CKGSB Professor Zhong Ling: China’s Birth Rate and the Three-Child Policy

January 26, 2022

As the most populous country, China has taken full advantage of its large workforce to become the world’s biggest manufacturer. However, in recent years, its birth rate has been decreasing and is projected to half in the next 45 years. In 2021, China updated its family planning policy to allow couples to have three children, aiming to save its declining birth rate. CKGSB Assistant Professor of Economics, Zhong Ling, recently shared her analyses on CGTN of why China’s birth rate is dropping and how effective the new policy will be to sustain the nation’s demographic growth.

Moderator: How would you interpret China’s falling birth rate amidst its rapid economic development?


Professor Zhong Ling: This is a natural stage of economic development. I think it’s a good sign, because it’s a process that most, if not all of the developed countries have gone through or are going through right now. The decreased birth rate comes with the increased quality in child development and is also the result of the rapid economic development. In economics, we usually call this the “quality versus quantity trade-off”. When a fixed amount of family resources has to be allocated, the more kids you have, the fewer resources and attention you can give to each kid. But, if we have economic development, people can get around that constraint and potentially either increase the quality of the childrearing, or have more children.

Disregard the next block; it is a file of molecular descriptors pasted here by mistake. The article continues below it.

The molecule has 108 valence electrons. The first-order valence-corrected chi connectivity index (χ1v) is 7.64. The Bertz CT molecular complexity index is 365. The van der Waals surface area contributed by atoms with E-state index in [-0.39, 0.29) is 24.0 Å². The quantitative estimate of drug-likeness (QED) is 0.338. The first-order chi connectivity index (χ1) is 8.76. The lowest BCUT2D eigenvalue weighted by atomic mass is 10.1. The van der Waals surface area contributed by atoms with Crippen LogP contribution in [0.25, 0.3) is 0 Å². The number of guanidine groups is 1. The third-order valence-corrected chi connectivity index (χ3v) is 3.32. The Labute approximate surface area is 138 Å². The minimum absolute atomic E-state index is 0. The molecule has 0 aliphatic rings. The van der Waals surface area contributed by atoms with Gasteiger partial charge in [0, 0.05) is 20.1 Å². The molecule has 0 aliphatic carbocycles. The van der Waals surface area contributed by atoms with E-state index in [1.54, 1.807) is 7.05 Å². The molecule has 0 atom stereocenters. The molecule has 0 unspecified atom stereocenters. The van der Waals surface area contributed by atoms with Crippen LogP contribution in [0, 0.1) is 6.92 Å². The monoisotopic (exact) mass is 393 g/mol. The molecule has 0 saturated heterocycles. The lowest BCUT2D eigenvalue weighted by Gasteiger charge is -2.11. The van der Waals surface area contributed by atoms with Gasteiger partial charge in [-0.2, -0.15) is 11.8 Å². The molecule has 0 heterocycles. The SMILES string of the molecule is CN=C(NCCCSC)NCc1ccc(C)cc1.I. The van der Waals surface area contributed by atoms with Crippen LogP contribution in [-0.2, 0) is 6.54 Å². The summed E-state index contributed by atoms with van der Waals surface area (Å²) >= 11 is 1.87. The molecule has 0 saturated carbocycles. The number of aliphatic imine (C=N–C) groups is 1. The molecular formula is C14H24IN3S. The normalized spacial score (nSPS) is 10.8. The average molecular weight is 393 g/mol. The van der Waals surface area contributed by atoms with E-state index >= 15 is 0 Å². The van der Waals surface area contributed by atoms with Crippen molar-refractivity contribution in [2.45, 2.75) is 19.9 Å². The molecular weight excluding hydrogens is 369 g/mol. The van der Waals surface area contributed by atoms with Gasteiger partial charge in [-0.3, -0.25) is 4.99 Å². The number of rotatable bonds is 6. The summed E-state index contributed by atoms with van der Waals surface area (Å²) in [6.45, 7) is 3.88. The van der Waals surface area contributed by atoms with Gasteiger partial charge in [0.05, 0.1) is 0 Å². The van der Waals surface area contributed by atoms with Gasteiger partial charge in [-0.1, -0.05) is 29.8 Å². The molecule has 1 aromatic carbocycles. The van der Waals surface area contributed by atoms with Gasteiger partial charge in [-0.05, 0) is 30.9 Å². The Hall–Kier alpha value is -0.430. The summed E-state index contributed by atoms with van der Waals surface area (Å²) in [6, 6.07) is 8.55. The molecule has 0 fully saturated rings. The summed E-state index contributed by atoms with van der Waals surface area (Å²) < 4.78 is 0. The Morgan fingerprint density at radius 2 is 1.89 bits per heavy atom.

Moderator: China has been loosening its family planning policy to boost the birth rate. But let’s face it. The reality is the window is closing for older couples, and for the younger couples – those who were born after the 90s and even the millennials – they are reluctant to have even one child. So, will this policy work in the long term?


Professor Zhong Ling: Loosening the family planning policy or the child policy is definitely having positive effects. First of all, the relaxed child policy has boosted fertility. According to the National Bureau of Statistics, China had 30 million more kids between 0 and 14 years old than they did in 2010. This proof of 1.35 percentage point increase is the realized effect of the new child policy.

But we have to admit that the magnitude of the child policy effect is limited. This is because the policy targets families with at least one child. But as you said, a major contributor of the low birth rate is young couples without any children. We see that there’s a drop in the birth rate, but we have to look at how the overall birthrate is calculated, as the decreasing rate of adults giving birth and the decreasing rate of the elderly can both lower the birth rate. This is why Ning Jizhe, the commissioner of the National Bureau of Statistics, mentioned fertility and life expectancy at the press conference, when he was asked about the birth rate. So by definition, using the birth rate to judge the effect of the recent child policies may not be fair in the first place.

But if we look at our current policy focuses of the national and regional governments, they are providing better supportive measures in fertility and child development. Despite the additional financial burden to the government, this policy direction is absolutely correct, because lowering the parents’ costs of raising children can encourage fertility in general, no matter how many children the parents already have.

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